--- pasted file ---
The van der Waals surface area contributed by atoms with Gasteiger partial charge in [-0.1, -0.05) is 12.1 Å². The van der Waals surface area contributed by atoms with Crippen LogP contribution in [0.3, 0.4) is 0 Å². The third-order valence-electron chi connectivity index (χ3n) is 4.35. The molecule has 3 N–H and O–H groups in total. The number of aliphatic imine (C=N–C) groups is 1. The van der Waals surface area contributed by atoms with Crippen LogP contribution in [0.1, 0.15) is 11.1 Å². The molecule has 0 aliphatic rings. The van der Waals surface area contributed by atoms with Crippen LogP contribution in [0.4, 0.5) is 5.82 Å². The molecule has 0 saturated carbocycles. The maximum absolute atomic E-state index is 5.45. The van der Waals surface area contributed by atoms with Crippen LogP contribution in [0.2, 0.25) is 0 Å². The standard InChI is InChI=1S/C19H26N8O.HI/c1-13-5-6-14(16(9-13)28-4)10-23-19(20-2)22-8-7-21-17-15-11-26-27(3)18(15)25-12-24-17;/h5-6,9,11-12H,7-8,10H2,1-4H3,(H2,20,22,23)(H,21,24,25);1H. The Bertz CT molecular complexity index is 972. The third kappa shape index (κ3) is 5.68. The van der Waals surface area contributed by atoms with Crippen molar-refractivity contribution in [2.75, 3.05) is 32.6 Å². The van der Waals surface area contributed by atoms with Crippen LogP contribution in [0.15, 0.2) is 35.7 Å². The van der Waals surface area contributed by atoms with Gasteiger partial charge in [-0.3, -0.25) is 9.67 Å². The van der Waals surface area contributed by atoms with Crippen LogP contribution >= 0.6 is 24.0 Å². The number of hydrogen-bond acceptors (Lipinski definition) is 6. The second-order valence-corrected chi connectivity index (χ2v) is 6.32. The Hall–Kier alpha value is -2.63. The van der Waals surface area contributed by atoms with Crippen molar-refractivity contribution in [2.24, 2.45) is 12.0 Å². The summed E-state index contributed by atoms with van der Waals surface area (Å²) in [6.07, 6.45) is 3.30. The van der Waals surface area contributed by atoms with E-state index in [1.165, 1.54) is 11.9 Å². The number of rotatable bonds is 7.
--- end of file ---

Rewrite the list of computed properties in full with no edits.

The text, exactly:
The van der Waals surface area contributed by atoms with Gasteiger partial charge in [-0.1, -0.05) is 12.1 Å². The van der Waals surface area contributed by atoms with Crippen LogP contribution in [0.3, 0.4) is 0 Å². The third-order valence-electron chi connectivity index (χ3n) is 4.35. The molecule has 3 N–H and O–H groups in total. The number of aliphatic imine (C=N–C) groups is 1. The van der Waals surface area contributed by atoms with Crippen LogP contribution in [0.1, 0.15) is 11.1 Å². The molecule has 0 aliphatic rings. The van der Waals surface area contributed by atoms with Crippen LogP contribution in [0.4, 0.5) is 5.82 Å². The molecule has 0 saturated carbocycles. The maximum absolute atomic E-state index is 5.45. The van der Waals surface area contributed by atoms with Crippen LogP contribution in [0.2, 0.25) is 0 Å². The standard InChI is InChI=1S/C19H26N8O.HI/c1-13-5-6-14(16(9-13)28-4)10-23-19(20-2)22-8-7-21-17-15-11-26-27(3)18(15)25-12-24-17;/h5-6,9,11-12H,7-8,10H2,1-4H3,(H2,20,22,23)(H,21,24,25);1H. The Bertz CT molecular complexity index is 972. The third kappa shape index (κ3) is 5.68. The van der Waals surface area contributed by atoms with Crippen molar-refractivity contribution in [2.75, 3.05) is 32.6 Å². The van der Waals surface area contributed by atoms with Crippen LogP contribution in [0.15, 0.2) is 35.7 Å². The van der Waals surface area contributed by atoms with Gasteiger partial charge in [-0.3, -0.25) is 9.67 Å². The van der Waals surface area contributed by atoms with Crippen LogP contribution >= 0.6 is 24.0 Å². The number of hydrogen-bond acceptors (Lipinski definition) is 6. The second-order valence-corrected chi connectivity index (χ2v) is 6.32. The Hall–Kier alpha value is -2.63. The van der Waals surface area contributed by atoms with Crippen molar-refractivity contribution in [2.24, 2.45) is 12.0 Å². The summed E-state index contributed by atoms with van der Waals surface area (Å²) in [6.07, 6.45) is 3.30. The van der Waals surface area contributed by atoms with E-state index in [1.165, 1.54) is 11.9 Å². The number of rotatable bonds is 7.